5 Reasons Why YouTube Is Going Mainstream

We told you last week that Maker Studios partnered with rapper-actor-producer-product endorser Snoop Dogg to create more YouTube content. Now another 90s icon, semi-retired comedian Jerry Seinfeld, is going the YouTube route. He will debut his new web series, “Comedians In Cars Getting Coffee,” July 19, which judging from the trailer, is about Seinfeld and his top comedian friends driving in one of his many luxury vehicles and having conversations.

This seemingly low-budget, unscripted web series is coming from a man whose last success happened at a time when people still used AOL and browsed the Internet through Netscape.

With all the talk about rising YouTube stars earning six figures and being hounded by advertisers, celebrities who have made their mark the traditional way—television, radio and film—are increasingly turning to online video. Here’s my speculation why:

1. All That Downtime

Jerry Seinfeld hasn’t attempted another sitcom since “Seinfeld” ended, but what’s stopping him from jumping to the Web? Celebrities in between projects have to do something to fulfill their fans’ obsession. Snoop Dogg’s YouTube appearances hosting a fake news show seemed to resonate with fans watching WestFestTV.

2. Going Where The Fans Are

Entertainment isn’t limited to watching television on your couch, going to the movies or listening to music on the radio. It’s an all-out visual assault at every waking moment, and smartphones and laptops help fuel this constant barrage of entertainment content. Erstwhile celebrities embracing YouTube have seen their careers gain more prominence lately as well. If you lead your fans, like Brian McKnight did through his video “If You’re Ready To Learn,” they will follow by making it viral.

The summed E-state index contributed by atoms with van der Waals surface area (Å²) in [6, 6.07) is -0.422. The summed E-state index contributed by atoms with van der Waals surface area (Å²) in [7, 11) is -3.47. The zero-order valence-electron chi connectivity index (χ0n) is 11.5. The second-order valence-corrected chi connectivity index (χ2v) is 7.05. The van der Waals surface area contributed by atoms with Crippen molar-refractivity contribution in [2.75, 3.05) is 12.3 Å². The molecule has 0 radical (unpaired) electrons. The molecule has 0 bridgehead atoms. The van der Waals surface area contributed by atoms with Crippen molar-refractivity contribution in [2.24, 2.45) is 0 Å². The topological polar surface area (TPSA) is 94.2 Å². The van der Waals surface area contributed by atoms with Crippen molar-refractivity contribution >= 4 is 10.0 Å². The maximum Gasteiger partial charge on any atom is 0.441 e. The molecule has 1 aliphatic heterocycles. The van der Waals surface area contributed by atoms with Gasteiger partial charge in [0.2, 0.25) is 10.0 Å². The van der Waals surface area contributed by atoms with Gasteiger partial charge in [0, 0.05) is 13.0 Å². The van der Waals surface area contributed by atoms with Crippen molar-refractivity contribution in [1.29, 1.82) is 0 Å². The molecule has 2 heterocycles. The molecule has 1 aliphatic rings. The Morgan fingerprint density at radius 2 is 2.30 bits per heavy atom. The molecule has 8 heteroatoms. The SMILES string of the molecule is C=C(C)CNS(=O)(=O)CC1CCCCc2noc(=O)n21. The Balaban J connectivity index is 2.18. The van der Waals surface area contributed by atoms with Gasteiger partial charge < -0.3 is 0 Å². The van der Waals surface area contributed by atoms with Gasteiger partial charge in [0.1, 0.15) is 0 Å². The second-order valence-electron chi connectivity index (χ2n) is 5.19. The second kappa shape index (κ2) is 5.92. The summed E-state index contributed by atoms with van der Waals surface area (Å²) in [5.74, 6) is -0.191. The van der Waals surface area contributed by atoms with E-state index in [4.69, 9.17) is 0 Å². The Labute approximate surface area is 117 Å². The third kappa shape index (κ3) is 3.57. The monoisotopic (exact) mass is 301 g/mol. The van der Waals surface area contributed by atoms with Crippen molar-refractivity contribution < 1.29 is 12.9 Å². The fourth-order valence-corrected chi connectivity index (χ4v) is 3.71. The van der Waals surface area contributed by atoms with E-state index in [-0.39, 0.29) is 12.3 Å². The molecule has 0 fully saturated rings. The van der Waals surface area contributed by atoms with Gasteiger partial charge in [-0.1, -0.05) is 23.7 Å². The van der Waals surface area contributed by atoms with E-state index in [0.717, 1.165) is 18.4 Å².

3. Less $$ Than A Blockbuster

The great thing about celebrities trying to make their mark on YouTube is the lower costs associated with producing web series. On average, content takes up less time than, say, a 30-minute sitcom or a 2-hour movie, which means that each episode won’t require a huge investment. Low-budget web comedies like Lisa Kudrow’s “Web Therapy” even go so far as piquing the interest of cable channels like Showtime, which have since turned them into sitcoms.

4. More Creative Freedom

While celebrities do have to make sure that their fans are actually watching their stuff on YouTube, the great thing about them starting web series or productions is that they’re not bound to traditional studio standards. It’s a better way for fans to see what other talents they have behind the fame. However, with YouTube trying to remake itself as a Hollywood carbon copy, that sense of independence for traditional artists taking a break from the norm may end.

5. YouTube Really Wants Them

This year, YouTube is eager to make more money through advertising by acting more like Hollywood. Why? Funny cat videos with a million views just aren’t as appealing to advertisers. However, a new web channel featuring a drama series from Julia Stiles and Jennifer Garner looks like a promising cash cow. It’s no wonder these stars are getting more publicity than the homegrown talent that calls YouTube home.

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